Splint - Secure Programming Lint
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This manual was written by David Evans, except for Section 9, which was written by David Larochelle and David Evans.
Splint is developed and maintained by the Secure Programming Group at the University of Virginia Department of Computer Science. David Evans is the project leader and the primary developer of Splint.
David Larochelle developed the memory bounds checking. University of Virginia students Chris Barker, David Friedman, Mike Lanouette and Hien Phan all contributed significantly to the development of Splint.
Splint is the successor to LCLint, a tool originally developed as a joint research project between the Massachusetts Institute of Technology and Digital Equipment Corporation’s System Research Center. David Evans was the primary designed and developer of LCLint. John Guttag and Jim Horning had the original idea for a static checking tool for detecting inconsistencies between LCL specifications and their C implementations. They provided valuable advice on its functionality and design and were instrumental in its development.
Splint incorporates the original LCL checker developed by Yang Meng Tan. This was built on the DECspec Project (Joe Wild, Gary Feldman, Steve Garland, and Bill McKeeman). The LSL checker used by LCLint was developed by Steve Garland. The original C grammar for LCLint was provided by Nate Osgood. This work has also benefited greatly from discussions with Mike Burrows, Stephen Garland, Colin Godfrey, Steve Harrison, Yanlin Huang, Daniel Jackson, John Knight, David Larochelle, Angelika Leeb, Ulana Legedza, Anya Pogosyants, Avneesh Saxena, Seejo Sebastine, Navneet Singh, Raymie Stata, Yang Meng Tan, and Mark Vandevoorde. I especially thank Angelika Leeb for many constructive comments on improving an early version of this document, Raymie Stata and Mark Vandevoorde for technical assistance, and Dorothy Curtis, Paco Hope, Scott Ruffner, Christina Jackson, David Ladd, and Jessica Greer for systems assistance.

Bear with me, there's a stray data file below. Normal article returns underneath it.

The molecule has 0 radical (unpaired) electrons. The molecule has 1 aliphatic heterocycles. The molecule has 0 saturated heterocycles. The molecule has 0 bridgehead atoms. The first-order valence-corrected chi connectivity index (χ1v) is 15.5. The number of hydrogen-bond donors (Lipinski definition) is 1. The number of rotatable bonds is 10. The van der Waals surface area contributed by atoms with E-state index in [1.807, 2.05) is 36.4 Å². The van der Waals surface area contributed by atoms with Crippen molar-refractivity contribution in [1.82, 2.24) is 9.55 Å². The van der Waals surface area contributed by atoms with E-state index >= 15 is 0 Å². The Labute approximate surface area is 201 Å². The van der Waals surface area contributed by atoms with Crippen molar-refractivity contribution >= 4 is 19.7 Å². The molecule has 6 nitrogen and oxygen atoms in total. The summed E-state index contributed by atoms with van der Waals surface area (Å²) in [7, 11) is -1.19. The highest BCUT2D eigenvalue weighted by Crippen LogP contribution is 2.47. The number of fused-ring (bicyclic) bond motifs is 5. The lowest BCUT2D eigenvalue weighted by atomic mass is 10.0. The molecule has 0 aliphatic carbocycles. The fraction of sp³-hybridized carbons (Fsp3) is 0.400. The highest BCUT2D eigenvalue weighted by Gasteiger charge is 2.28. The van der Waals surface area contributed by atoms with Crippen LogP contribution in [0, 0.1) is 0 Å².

Much of Splint’s development has been driven by feedback from users in academia and industry. Many more people than I can mention here have made contributions by suggesting improvements, reporting bugs, porting early versions of Splint to other platforms. Particularly heroic contributions have been made by Nelson Beebe, Eric Bloodworth, Jutta Degener, Rick Farnbach, Chris Flatters, Huver Hu, Alexander Mai, John Gerard Malecki, Thomas G. McWilliams, Michael Meskes, Richard O’Keefe, Jens Schweikhardt, Albert L. Ting and Jim Zelenka. Martin “Herbert” Dietze and Mike Smith performed valiantly in producing the original Win32 and OS2 ports. Tim Van Holder produced the automake and autoconf distribution.
Splint research at the University of Virginia is currently funded in part by a grant from the NASA Langley Research Center, an NSF CAREER Award for swarm programming, and an NSF CCLI Award for using analysis to teach software engineering. David Larochelle is funded by a USENIX student research grant.